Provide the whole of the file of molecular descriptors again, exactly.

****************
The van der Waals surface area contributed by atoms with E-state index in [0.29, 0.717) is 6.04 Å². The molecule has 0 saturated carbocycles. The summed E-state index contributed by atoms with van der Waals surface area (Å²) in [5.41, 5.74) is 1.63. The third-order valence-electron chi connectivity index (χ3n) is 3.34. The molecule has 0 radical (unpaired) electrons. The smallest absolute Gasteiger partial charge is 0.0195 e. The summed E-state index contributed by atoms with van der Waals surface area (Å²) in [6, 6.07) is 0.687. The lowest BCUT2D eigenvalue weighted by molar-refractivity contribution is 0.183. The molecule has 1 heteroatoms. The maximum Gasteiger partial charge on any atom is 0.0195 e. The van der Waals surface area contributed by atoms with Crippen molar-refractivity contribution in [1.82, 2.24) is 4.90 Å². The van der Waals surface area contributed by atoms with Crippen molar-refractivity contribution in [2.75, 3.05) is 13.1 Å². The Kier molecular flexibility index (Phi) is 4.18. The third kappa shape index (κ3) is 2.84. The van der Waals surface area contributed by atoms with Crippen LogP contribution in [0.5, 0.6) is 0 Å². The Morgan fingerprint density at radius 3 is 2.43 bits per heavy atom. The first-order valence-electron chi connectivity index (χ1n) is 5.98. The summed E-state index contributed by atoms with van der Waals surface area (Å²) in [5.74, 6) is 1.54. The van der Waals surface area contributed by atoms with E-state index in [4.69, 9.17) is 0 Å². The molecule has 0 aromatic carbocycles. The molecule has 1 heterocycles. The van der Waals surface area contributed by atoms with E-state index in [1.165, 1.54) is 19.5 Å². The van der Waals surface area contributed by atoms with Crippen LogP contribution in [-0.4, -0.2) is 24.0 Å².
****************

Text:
The van der Waals surface area contributed by atoms with E-state index in [0.29, 0.717) is 6.04 Å². The molecule has 0 saturated carbocycles. The summed E-state index contributed by atoms with van der Waals surface area (Å²) in [5.41, 5.74) is 1.63. The third-order valence-electron chi connectivity index (χ3n) is 3.34. The molecule has 0 radical (unpaired) electrons. The smallest absolute Gasteiger partial charge is 0.0195 e. The summed E-state index contributed by atoms with van der Waals surface area (Å²) in [6, 6.07) is 0.687. The lowest BCUT2D eigenvalue weighted by molar-refractivity contribution is 0.183. The molecule has 1 heteroatoms. The maximum Gasteiger partial charge on any atom is 0.0195 e. The van der Waals surface area contributed by atoms with Crippen molar-refractivity contribution in [1.82, 2.24) is 4.90 Å². The van der Waals surface area contributed by atoms with Crippen molar-refractivity contribution in [2.75, 3.05) is 13.1 Å². The Kier molecular flexibility index (Phi) is 4.18. The third kappa shape index (κ3) is 2.84. The van der Waals surface area contributed by atoms with Crippen LogP contribution in [0.5, 0.6) is 0 Å². The Morgan fingerprint density at radius 3 is 2.43 bits per heavy atom. The first-order valence-electron chi connectivity index (χ1n) is 5.98. The summed E-state index contributed by atoms with van der Waals surface area (Å²) in [5.74, 6) is 1.54. The van der Waals surface area contributed by atoms with E-state index in [4.69, 9.17) is 0 Å². The molecule has 0 aromatic carbocycles. The molecule has 1 heterocycles. The van der Waals surface area contributed by atoms with E-state index in [1.165, 1.54) is 19.5 Å². The van der Waals surface area contributed by atoms with Crippen LogP contribution in [-0.4, -0.2) is 24.0 Å².